Homecoming gig for Tom Baxter

Emma Lee Acclaimed singer-songwriter Tom Baxter plays an eagerly-anticipated homecoming gig at Norwich Arts Centre this Sunday. Emma Lee spoke to him.

Emma Lee

Tom Baxter's songs do funny things to people. When he played a gig in Ireland, one girl was so moved she proposed to him. And listening to his latest album, Skybound, you can understand why. The second long-player from the Suffolk troubadour really is a lovely thing. Wearing his heart on his sleeve, his lyrics explore life, love and loss with a rare honesty - so there's no wonder he's been widely tipped by critics as one to watch in 2008.

"It's been fantastic," Tom says, speaking shortly after a trip to South America, taking in Brazil and Argentina.

"I had been away out of the country for three weeks and came back to lots of great stuff."

If you've managed to get a ticket for his eagerly-anticipated homecoming show at Norwich Arts Centre tomorrow night then count yourself lucky - he probably won't be playing venues this intimate for much longer.

Success is something that Tom has worked long and hard for - but then music is in his blood.

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He moved to Bungay aged about eight when his folk musician parents, Geoff and Julie, bought the King's Head Hotel in the town and established it as a venue for music, drama and comedy which put on shows by famous names including Jo Brand.

He was raised on a musical diet of The Beatles, Elvis, Bob Dylan, Joni Mitchell, Al Green and Bill Withers. But the epiphany came when he went to his first gig, in Norwich.

"I went to see the Stray Cats at the UEA. They were amazing. It blew me away and made me realise that's what I wanted to do," he says.

In fact, you might have already seen Tom playing in one of his earlier bands.

"I played in rock bands round Norwich when I was 15. I was playing in pubs when I was underage. I don't know how I got away with it," he laughs.

When he was 18, Tom moved to Norwich to go to art school, but quit his course and headed to the bright lights of London where he took a degree course in music at Westminster University instead.

He took a succession of odd jobs to get by as he tried to turn his passion into a career, and in his mid 20s and living on the breadline, came close to giving up on his dream.

Then the tide turned for male singer-songwriters and he got his long-awaited and richly-deserved big break. The result was the critically-acclaimed major-label album Feather and Stone, released in 2004.

But as an artist, Tom says that he wanted more control over his creative destiny and decided to go it alone. It's been a steep learning curve for him.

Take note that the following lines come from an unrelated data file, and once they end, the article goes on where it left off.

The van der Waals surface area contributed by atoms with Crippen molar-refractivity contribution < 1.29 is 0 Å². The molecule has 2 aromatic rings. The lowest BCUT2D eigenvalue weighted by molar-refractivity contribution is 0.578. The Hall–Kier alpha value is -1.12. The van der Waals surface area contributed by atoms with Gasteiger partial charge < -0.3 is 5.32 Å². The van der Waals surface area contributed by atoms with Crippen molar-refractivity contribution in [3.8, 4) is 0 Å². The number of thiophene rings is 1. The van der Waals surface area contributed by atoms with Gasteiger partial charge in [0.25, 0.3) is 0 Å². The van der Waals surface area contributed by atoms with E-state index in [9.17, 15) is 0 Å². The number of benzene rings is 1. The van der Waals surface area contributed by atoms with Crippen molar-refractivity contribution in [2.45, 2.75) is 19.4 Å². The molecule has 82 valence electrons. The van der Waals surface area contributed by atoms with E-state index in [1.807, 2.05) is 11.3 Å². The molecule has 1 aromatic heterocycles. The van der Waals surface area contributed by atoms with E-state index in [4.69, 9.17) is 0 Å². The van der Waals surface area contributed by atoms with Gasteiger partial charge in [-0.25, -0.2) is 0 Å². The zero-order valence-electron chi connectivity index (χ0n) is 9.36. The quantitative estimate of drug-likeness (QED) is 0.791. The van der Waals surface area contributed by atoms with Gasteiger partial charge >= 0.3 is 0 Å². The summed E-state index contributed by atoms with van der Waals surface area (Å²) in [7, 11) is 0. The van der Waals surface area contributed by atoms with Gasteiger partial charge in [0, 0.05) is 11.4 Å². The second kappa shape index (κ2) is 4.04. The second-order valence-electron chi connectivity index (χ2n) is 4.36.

"I learned a lot from being with them, but I was keen to get out. I wanted to set up my own label, Sylvan, and use the experience and knowledge I had gained and see how it went. It was a very conscious decision and really a lot of it has to do with retaining creative control and making sure that the decisions made are first and foremost mine," he says.

Some of the tracks on the album were written back in Suffolk - and listen out for a range of influences including Paul Simon and Bill Withers, plus some flamenco guitar.

"It was a good time. I hadn't been back to Suffolk since I was 19," he says.

To help finance the recording of Skybound he turned it into a multimedia project, creating 10 canvases interpreting the lyrics to the songs.

"I had a clear vision about how I wanted it to be. I had the idea of doing it quite a few years ago. It stemmed from the romantic idea of playing a gig in an art gallery," he says.

He co-produced the record with Jeremy Stacey, who is known for his work with Nerina Pallot, Sheryl Crow and Roddy Frame.

Once the album was finished, the artwork went on display at the Richard Dennis Gallery in Kensington. Tom has also produced a book to accompany it.

One of the standout tracks on the album is the love song Better, which was released as a single just before Christmas. It's also raised his profile on the other side of the Atlantic, having featured on the soundtrack of the Simon Pegg and Dylan Moran sleeper hit Run, Fat Boy, Run, which was directed by David 'Friends' Schwimmer.

With the album charting at number 12 in its first week, the signs are that 2008 is going to be Tom Baxter's year.

"It's really exciting," he says. "And I can't wait to get out on the road."

He'll probably pick up some more marriage proposals while he's at it.